Vitamin D/ Sunshine Vitamin

Vitamin D otherwise known as “the sunshine vitamin” is essential for our health; however, estimated 1 billion people worldwide still suffer with Vitamin D deficiency. Vitamins are considered essential nutrients for our health because either the body cannot make them or they are made in an inadequate amount. This means you must provide them through your diet or by taking a supplement; otherwise, it may affect your health. For instance, Vitamin D promotes calcium absorption and maintains adequate calcium and phosphate concentrations which are critical for building strong and healthy bones. Research also shows many other health benefits to Vitamin D like: protection against infections, high blood pressure, cancers (colon, prostate, and breast), osteoporosis, depression, rickets, diabetes, and others conditions. And on the flip side, if your Vitamin D levels are low, you’re at increased risk for fractures, osteoporosis, fatigue, chronic aches and pains in the bones, and depressed mood. Now you may be wondering…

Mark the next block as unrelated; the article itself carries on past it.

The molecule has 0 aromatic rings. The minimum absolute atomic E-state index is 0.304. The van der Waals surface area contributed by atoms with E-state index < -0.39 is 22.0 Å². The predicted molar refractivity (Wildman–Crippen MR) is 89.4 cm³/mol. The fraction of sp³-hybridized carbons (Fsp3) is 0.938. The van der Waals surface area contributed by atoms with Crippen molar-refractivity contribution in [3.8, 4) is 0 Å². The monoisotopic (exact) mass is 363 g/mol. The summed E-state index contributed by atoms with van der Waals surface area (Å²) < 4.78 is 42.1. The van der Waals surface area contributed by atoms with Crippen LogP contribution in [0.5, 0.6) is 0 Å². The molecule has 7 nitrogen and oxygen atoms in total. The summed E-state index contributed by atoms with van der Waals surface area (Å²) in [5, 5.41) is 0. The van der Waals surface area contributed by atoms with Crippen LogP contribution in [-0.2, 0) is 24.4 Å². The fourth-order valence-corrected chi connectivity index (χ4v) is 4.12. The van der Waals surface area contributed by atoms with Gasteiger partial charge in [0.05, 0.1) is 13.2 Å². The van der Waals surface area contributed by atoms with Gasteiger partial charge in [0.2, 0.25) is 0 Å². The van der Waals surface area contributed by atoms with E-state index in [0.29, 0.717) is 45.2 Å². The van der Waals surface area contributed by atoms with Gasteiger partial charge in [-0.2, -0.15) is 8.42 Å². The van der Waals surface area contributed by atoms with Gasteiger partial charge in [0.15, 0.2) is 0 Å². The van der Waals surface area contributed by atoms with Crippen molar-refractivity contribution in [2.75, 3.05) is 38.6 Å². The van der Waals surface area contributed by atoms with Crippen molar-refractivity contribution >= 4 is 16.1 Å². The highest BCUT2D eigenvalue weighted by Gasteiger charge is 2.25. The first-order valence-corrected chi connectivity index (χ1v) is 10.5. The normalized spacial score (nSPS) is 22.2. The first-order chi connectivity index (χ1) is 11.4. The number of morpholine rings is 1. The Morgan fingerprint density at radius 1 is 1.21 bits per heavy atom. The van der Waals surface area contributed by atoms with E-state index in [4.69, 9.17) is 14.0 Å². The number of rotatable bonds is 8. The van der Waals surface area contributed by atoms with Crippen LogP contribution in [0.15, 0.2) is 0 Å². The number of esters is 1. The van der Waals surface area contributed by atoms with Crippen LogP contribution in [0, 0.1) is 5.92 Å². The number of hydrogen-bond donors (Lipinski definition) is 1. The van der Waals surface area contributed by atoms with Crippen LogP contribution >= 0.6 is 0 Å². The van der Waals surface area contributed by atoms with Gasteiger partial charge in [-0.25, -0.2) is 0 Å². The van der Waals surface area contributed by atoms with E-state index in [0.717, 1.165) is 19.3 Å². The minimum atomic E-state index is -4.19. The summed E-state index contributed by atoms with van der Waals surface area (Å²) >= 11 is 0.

Who is at risk for low Vitamin D levels?
Older adults, people with dark skin, people with limited sun exposure, people with inflammatory bowel disease, people who are obese (BMI > 30), and breastfed infants.
What are some ways to increase Vitamin D?
10-20 minutes of sun exposure, Fish (salmon, trout, mackerel, tuna, eel), Dole's Portobello Mushrooms, fortified milk, fortified orange juice, supplements, egg yolks, fortified cereal (multi grain cheerios), beef liver, and cod liver oil.
What are the daily Vitamin D recommendations?
According to the Institute of Medicine (IOM), the recommended daily allowance of Vitamin D is 600 international units daily for children age 1-18 and adults up to age 70, above 70 years of age it’s 800 international units, and pregnant/lactating mothers 600 international units.
How do I check my Vitamin D levels?
Healthcare providers can order a 25 hydroxy vitamin D blood test for you to see your vitamin D levels. A level of 20 nanograms/milliliter(ng/ml) to 50ng/ml is considered adequate for healthy individual but less then 12ng/ml indicates vitamin D deficiency. Your healthcare provider will be the one to monitor you closely and make any medication adjustments if necessary. Therefore, be proactive and ask your healthcare provider to check your Vitamin D levels.